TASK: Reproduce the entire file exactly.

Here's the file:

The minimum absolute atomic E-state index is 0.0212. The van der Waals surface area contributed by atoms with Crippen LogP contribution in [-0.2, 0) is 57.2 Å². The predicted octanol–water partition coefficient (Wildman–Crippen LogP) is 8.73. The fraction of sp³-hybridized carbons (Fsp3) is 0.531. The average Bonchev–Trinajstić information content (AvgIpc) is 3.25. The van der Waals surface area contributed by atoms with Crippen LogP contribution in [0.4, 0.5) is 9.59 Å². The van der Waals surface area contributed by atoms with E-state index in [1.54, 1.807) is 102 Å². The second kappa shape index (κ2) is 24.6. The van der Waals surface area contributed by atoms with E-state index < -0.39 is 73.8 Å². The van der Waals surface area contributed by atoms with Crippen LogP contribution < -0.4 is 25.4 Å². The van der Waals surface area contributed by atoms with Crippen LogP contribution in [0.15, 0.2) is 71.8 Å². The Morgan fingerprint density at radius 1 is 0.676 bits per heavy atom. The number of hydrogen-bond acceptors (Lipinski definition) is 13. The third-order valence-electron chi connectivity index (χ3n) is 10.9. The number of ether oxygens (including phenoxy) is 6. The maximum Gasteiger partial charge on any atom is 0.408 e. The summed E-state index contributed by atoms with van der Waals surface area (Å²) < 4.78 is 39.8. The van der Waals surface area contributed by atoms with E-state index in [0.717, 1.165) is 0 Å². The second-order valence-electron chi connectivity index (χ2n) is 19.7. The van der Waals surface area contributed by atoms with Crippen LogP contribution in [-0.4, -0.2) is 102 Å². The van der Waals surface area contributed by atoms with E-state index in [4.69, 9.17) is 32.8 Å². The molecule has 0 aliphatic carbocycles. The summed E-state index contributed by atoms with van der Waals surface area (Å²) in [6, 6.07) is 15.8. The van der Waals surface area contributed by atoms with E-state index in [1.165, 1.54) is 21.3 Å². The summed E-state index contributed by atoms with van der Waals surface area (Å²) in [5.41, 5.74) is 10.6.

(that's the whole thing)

The minimum absolute atomic E-state index is 0.0212. The van der Waals surface area contributed by atoms with Crippen LogP contribution in [-0.2, 0) is 57.2 Å². The predicted octanol–water partition coefficient (Wildman–Crippen LogP) is 8.73. The fraction of sp³-hybridized carbons (Fsp3) is 0.531. The average Bonchev–Trinajstić information content (AvgIpc) is 3.25. The van der Waals surface area contributed by atoms with Crippen LogP contribution in [0.4, 0.5) is 9.59 Å². The van der Waals surface area contributed by atoms with E-state index in [1.54, 1.807) is 102 Å². The second kappa shape index (κ2) is 24.6. The van der Waals surface area contributed by atoms with E-state index < -0.39 is 73.8 Å². The van der Waals surface area contributed by atoms with Crippen LogP contribution < -0.4 is 25.4 Å². The van der Waals surface area contributed by atoms with Crippen LogP contribution in [0.15, 0.2) is 71.8 Å². The Morgan fingerprint density at radius 1 is 0.676 bits per heavy atom. The number of hydrogen-bond acceptors (Lipinski definition) is 13. The third-order valence-electron chi connectivity index (χ3n) is 10.9. The number of ether oxygens (including phenoxy) is 6. The maximum Gasteiger partial charge on any atom is 0.408 e. The summed E-state index contributed by atoms with van der Waals surface area (Å²) < 4.78 is 39.8. The van der Waals surface area contributed by atoms with E-state index in [0.717, 1.165) is 0 Å². The second-order valence-electron chi connectivity index (χ2n) is 19.7. The van der Waals surface area contributed by atoms with Crippen LogP contribution in [-0.4, -0.2) is 102 Å². The van der Waals surface area contributed by atoms with E-state index in [4.69, 9.17) is 32.8 Å². The molecule has 0 aliphatic carbocycles. The summed E-state index contributed by atoms with van der Waals surface area (Å²) in [6, 6.07) is 15.8. The van der Waals surface area contributed by atoms with E-state index in [1.165, 1.54) is 21.3 Å². The summed E-state index contributed by atoms with van der Waals surface area (Å²) in [5.41, 5.74) is 10.6.